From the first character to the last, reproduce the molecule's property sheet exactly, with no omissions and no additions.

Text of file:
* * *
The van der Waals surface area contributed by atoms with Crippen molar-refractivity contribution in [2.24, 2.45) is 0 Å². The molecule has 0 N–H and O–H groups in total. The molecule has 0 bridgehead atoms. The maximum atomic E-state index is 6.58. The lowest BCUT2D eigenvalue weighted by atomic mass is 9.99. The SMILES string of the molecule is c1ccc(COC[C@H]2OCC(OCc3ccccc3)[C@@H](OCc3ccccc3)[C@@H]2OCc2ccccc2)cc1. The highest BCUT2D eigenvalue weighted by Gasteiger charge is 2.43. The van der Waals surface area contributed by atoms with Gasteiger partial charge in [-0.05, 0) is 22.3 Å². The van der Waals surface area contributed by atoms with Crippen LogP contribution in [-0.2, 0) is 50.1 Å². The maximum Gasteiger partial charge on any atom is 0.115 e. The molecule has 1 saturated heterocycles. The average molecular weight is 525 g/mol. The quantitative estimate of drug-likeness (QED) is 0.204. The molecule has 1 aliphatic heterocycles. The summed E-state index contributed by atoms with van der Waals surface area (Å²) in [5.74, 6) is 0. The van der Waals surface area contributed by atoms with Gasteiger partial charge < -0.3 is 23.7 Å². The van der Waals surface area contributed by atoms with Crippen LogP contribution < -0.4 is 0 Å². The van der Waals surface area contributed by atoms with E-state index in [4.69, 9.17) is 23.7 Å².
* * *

The van der Waals surface area contributed by atoms with Crippen molar-refractivity contribution in [2.24, 2.45) is 0 Å². The molecule has 0 N–H and O–H groups in total. The molecule has 0 bridgehead atoms. The maximum atomic E-state index is 6.58. The lowest BCUT2D eigenvalue weighted by atomic mass is 9.99. The SMILES string of the molecule is c1ccc(COC[C@H]2OCC(OCc3ccccc3)[C@@H](OCc3ccccc3)[C@@H]2OCc2ccccc2)cc1. The highest BCUT2D eigenvalue weighted by Gasteiger charge is 2.43. The van der Waals surface area contributed by atoms with Gasteiger partial charge in [-0.05, 0) is 22.3 Å². The van der Waals surface area contributed by atoms with Crippen LogP contribution in [-0.2, 0) is 50.1 Å². The maximum Gasteiger partial charge on any atom is 0.115 e. The molecule has 1 saturated heterocycles. The average molecular weight is 525 g/mol. The quantitative estimate of drug-likeness (QED) is 0.204. The molecule has 1 aliphatic heterocycles. The summed E-state index contributed by atoms with van der Waals surface area (Å²) in [5.74, 6) is 0. The van der Waals surface area contributed by atoms with Gasteiger partial charge < -0.3 is 23.7 Å². The van der Waals surface area contributed by atoms with Crippen LogP contribution < -0.4 is 0 Å². The van der Waals surface area contributed by atoms with E-state index in [4.69, 9.17) is 23.7 Å².